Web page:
BEIJING — Tiangong-1, China’s first space lab, will re-enter the Earth’s atmosphere on April 2, China Manned Space Engineering Office (CMSEO) said on April 1.
Tiangong-1 orbited at an average altitude of 167.6 kilometers on April 1.
The space lab will mostly be burnt up in the atmosphere and it’s highly unlikely to cause any damage on the ground, according to an article published by CMSEO recently.
With a weight of about eight tons, Tiangong-1 is much smaller the 80-ton Skylab and 140-ton Mir, and is unlikely to affect aviation activities or cause damage on the ground, the article said.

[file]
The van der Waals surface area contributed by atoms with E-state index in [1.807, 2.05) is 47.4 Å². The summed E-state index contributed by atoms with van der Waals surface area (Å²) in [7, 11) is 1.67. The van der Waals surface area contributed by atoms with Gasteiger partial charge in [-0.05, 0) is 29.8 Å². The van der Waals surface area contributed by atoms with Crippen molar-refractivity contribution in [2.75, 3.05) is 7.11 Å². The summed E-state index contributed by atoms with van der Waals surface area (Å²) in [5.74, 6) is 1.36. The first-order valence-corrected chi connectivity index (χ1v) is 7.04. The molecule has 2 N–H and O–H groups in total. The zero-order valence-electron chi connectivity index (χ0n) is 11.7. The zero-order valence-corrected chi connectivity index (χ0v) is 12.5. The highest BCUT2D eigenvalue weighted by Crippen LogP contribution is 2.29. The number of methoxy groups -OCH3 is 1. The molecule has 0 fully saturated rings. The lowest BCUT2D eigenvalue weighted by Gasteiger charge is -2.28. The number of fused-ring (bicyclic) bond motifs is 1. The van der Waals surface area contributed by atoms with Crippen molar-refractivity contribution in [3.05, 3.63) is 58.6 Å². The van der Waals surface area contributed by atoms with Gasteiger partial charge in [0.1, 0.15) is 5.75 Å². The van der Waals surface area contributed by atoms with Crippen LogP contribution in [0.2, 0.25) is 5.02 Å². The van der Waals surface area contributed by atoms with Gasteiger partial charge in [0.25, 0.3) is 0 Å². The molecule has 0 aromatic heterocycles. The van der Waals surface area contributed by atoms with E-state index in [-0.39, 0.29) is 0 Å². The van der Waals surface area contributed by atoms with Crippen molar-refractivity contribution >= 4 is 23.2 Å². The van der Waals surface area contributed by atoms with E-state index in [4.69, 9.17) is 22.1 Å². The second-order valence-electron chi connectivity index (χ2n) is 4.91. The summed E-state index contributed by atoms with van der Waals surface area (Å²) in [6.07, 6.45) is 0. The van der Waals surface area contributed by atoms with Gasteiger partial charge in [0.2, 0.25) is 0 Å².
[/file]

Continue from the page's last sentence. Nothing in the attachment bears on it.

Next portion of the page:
The re-entry process is usually divided into three phases. During the first phase, the atmospheric drag will rip solar arrays, antennas, and other external parts off a spacecraft at an altitude of about 100 kilometers.
As it continues to fall, the main structure of the spacecraft will be burnt or explode from increasing heat and friction. It normally disintegrates at an altitude of about 80 kilometers.
The fragments will keep burning and most of them will be dissipated in the air. Only a small amount of debris will reach the ground, and will float down at a very slow speed due to their small mass.
Tiangong-1 was launched on Sept 29, 2011 and ended service in March 2016 after completing its mission.
It has docked with Shenzhou-8, Shenzhou-9, and Shenzhou-10 spacecraft and undertaken a series of tasks, making important contributions to China’s manned space cause.